California's reforms over the past 20 years have had a significant impact on workers' compensation in the state, leading to reductions in major surgical events, drug costs per claim and the filing of a lien, according to a study released Tuesday by California Workers Compensation Institute
The Oakland, California-based institute examined changes in medical care and compensation for state workers between 2000 and 2017 based on compensation data that uses several different state reforms as a benchmark. The study focused on medical treatments provided during the first two years of treatment.
According to the study, California saw a sharp decline in the number of new drug claims filed in 2004 after the state adopted the ceiling for 24 visits in 2004. Physical medicine, which accounted for 40% of total medical spending in 2001
The study also analyzed the effects of reforms between 2013 and 2017, which included the adoption of a new fee schedule, evidence-based drug standards and mandatory review of use and independent medical review, and found that physical medicine and evaluation and management visits accounted for 22% and 25 % of total medical compensation in 2017, while major surgery's share of medical payments decreased to 19% from a maximum of 25% in 2005.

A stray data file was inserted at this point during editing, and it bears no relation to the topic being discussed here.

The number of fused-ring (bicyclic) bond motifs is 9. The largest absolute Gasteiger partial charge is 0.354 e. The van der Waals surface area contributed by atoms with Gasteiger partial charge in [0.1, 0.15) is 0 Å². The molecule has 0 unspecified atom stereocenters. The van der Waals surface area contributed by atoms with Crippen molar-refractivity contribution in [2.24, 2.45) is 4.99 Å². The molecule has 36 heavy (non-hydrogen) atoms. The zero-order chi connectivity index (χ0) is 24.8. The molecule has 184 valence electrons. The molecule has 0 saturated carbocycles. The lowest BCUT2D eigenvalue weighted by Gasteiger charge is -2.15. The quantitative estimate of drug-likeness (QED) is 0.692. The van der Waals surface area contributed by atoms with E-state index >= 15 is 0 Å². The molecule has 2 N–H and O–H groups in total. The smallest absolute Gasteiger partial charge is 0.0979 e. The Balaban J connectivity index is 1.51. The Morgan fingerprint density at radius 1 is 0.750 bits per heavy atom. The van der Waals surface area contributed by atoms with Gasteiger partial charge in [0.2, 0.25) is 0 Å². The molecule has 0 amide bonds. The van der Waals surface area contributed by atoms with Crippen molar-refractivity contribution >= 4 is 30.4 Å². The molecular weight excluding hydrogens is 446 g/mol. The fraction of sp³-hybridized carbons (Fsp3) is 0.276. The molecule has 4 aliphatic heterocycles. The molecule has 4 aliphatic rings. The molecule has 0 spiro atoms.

The state also saw an increase and then cases of claims with clinical laboratory services – pri marily drug testing – which increased from 24 % to 36.5% between 2005 and 2011 before falling to 18.8% in 2017, which corresponds to declines in the prescribing of compoids. 863 in 2012, which set new requirements and restrictions for the transfer of liens. Liental decreased from 1.2 million in 2012 to 206,000 in 2013, although the number rose to 426,000 in 2016, according to the study.
The institute also found a 34% reduction in opioid prescriptions between 2009 and 2017, which the study attributed to the implementation of the schedule for medical treatment application through independent medical review, which came into force in 2018. The number of prescriptions per claim has also decreased since that reform, from 13.4 scripts per claim in 2009 to an average of 5.7 scripts per claim in 2017. Pharmacy payments for claims also decreased significantly, from an average of $ 1,200 in 2010 to $ 292 in 2017.